If this whole thing seems odd to you, it should. The call to corporate repentance of all whites in the American church is a call based on no particular revelation from God, but on theological, economic, and sociological conjecture. The prescribed deeds of repentance are based on no particular revelation from God, but on the arbitrary whims of those speaking in the movement.

As one thinks about corporate repentance and racial reconciliation, one must ask, can a church in Seattle, Washington really be lumped together with a church in Montgomery, Alabama? Does God set aside all cultural relevancies and boundaries and charge all white Americans to corporately repent, for being white in America? In a country the size of America, with its diversity of cultures and ideas, it would seem hard to accuse an entire group of people with sin based on their skin color alone. Perhaps we can gain perspective by peering at the seven churches of Revelation. Christ viewed them, and named them, regionally. Jesus did not charge the “Church of Asia Minor” with sin. He spoke to seven distinct corporate bodies within Asia Minor, and charged each of them with sins relevant to themselves. Ephesus did not have to answer for Smyrna’s sins, and Smyrna did not have to answer for Pergamum’s sins. Each church was held to account for its own sin. There was no singular indictment made against the Church of Asia Minor.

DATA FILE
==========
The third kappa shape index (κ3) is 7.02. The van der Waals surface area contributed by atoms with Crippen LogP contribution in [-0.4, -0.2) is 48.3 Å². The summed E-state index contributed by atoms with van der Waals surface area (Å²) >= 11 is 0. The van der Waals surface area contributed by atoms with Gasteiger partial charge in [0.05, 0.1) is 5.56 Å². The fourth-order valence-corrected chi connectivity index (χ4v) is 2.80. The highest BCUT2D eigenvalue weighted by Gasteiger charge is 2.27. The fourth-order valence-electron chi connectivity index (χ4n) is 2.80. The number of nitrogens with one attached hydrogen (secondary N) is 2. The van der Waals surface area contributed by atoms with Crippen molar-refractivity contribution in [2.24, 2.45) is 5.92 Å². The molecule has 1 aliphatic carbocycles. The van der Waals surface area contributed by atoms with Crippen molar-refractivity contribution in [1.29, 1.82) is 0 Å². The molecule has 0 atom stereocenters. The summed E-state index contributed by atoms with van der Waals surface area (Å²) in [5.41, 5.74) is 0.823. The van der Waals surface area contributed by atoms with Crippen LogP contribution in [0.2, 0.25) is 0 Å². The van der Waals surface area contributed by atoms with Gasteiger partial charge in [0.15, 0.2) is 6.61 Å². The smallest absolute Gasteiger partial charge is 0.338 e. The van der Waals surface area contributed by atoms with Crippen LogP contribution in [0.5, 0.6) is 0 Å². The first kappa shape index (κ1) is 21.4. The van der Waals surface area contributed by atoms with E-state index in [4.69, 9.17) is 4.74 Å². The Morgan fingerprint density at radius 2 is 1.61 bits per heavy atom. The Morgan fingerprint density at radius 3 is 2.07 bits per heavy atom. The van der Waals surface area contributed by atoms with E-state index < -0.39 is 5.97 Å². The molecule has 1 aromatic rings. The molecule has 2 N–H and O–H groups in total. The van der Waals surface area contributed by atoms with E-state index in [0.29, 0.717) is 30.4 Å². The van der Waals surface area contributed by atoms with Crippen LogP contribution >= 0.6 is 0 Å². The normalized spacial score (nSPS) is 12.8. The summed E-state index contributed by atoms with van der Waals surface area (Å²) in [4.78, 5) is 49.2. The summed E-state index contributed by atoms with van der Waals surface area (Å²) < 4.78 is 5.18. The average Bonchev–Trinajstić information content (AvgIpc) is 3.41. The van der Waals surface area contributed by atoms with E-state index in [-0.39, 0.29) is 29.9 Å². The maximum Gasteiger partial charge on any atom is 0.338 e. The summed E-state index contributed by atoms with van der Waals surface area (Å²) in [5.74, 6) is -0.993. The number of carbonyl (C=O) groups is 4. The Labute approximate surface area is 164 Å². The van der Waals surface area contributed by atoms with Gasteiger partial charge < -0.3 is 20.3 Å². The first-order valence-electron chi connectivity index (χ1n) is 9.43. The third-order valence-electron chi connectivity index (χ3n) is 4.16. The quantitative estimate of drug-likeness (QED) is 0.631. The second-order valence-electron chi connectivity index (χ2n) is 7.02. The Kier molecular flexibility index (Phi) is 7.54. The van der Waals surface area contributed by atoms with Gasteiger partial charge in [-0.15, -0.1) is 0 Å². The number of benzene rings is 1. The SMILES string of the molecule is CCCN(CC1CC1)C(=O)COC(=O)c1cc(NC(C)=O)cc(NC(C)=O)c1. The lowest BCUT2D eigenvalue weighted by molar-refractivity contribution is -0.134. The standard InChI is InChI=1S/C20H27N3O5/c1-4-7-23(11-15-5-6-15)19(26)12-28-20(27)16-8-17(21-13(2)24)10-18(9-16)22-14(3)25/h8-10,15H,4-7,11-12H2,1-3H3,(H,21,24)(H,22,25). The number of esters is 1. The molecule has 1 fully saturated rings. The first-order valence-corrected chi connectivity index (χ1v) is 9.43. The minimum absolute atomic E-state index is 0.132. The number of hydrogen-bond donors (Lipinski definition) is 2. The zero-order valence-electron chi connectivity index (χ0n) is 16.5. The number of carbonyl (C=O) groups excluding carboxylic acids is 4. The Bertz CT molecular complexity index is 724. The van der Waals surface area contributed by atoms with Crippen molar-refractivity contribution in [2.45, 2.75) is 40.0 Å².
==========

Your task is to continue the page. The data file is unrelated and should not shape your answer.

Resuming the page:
To conclude, Social Justice has presented an argument for corporate repentance based on a multiplicity of conjecture. None of the key premises of the framework are proven facts. Much of the argument can be classified as a Third Commandment violation, since many of the premises could only be truthfully validated with divine revelation. Here again as reminder are the unproven facts of Christian Social Justice, which require divine revelation to be proven true:

  • God has charged white American Christians with racism
  • God uses the definition of racism that has been developed by Social Justice Advocates and Critical Race Theorists